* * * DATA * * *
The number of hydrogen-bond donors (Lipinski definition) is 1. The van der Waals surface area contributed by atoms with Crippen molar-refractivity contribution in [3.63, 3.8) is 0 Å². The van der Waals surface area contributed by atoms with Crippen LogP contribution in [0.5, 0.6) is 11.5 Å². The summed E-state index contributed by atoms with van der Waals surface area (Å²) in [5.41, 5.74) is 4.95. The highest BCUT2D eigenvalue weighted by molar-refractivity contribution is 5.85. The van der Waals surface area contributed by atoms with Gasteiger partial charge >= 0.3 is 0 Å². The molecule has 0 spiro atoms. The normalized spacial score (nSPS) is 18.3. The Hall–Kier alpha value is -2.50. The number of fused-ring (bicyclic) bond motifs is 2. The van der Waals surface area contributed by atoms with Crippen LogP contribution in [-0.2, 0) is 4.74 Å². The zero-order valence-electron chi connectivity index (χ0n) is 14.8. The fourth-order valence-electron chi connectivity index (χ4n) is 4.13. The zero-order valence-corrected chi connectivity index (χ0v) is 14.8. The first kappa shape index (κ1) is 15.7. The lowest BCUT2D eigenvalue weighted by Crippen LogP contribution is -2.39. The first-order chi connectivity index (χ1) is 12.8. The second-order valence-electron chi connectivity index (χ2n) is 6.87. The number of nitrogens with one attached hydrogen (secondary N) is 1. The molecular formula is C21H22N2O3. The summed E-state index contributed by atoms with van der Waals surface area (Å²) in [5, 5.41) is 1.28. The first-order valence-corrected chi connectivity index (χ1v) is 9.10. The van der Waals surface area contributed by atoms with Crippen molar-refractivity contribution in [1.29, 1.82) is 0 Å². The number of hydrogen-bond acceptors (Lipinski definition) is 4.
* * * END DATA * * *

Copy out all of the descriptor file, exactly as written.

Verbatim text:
The number of hydrogen-bond donors (Lipinski definition) is 1. The van der Waals surface area contributed by atoms with Crippen molar-refractivity contribution in [3.63, 3.8) is 0 Å². The van der Waals surface area contributed by atoms with Crippen LogP contribution in [0.5, 0.6) is 11.5 Å². The summed E-state index contributed by atoms with van der Waals surface area (Å²) in [5.41, 5.74) is 4.95. The highest BCUT2D eigenvalue weighted by molar-refractivity contribution is 5.85. The van der Waals surface area contributed by atoms with Gasteiger partial charge >= 0.3 is 0 Å². The molecule has 0 spiro atoms. The normalized spacial score (nSPS) is 18.3. The Hall–Kier alpha value is -2.50. The number of fused-ring (bicyclic) bond motifs is 2. The van der Waals surface area contributed by atoms with Crippen LogP contribution in [-0.2, 0) is 4.74 Å². The zero-order valence-electron chi connectivity index (χ0n) is 14.8. The fourth-order valence-electron chi connectivity index (χ4n) is 4.13. The zero-order valence-corrected chi connectivity index (χ0v) is 14.8. The first kappa shape index (κ1) is 15.7. The lowest BCUT2D eigenvalue weighted by Crippen LogP contribution is -2.39. The first-order chi connectivity index (χ1) is 12.8. The second-order valence-electron chi connectivity index (χ2n) is 6.87. The number of nitrogens with one attached hydrogen (secondary N) is 1. The molecular formula is C21H22N2O3. The summed E-state index contributed by atoms with van der Waals surface area (Å²) in [5, 5.41) is 1.28. The first-order valence-corrected chi connectivity index (χ1v) is 9.10. The van der Waals surface area contributed by atoms with Crippen molar-refractivity contribution in [1.29, 1.82) is 0 Å². The number of hydrogen-bond acceptors (Lipinski definition) is 4.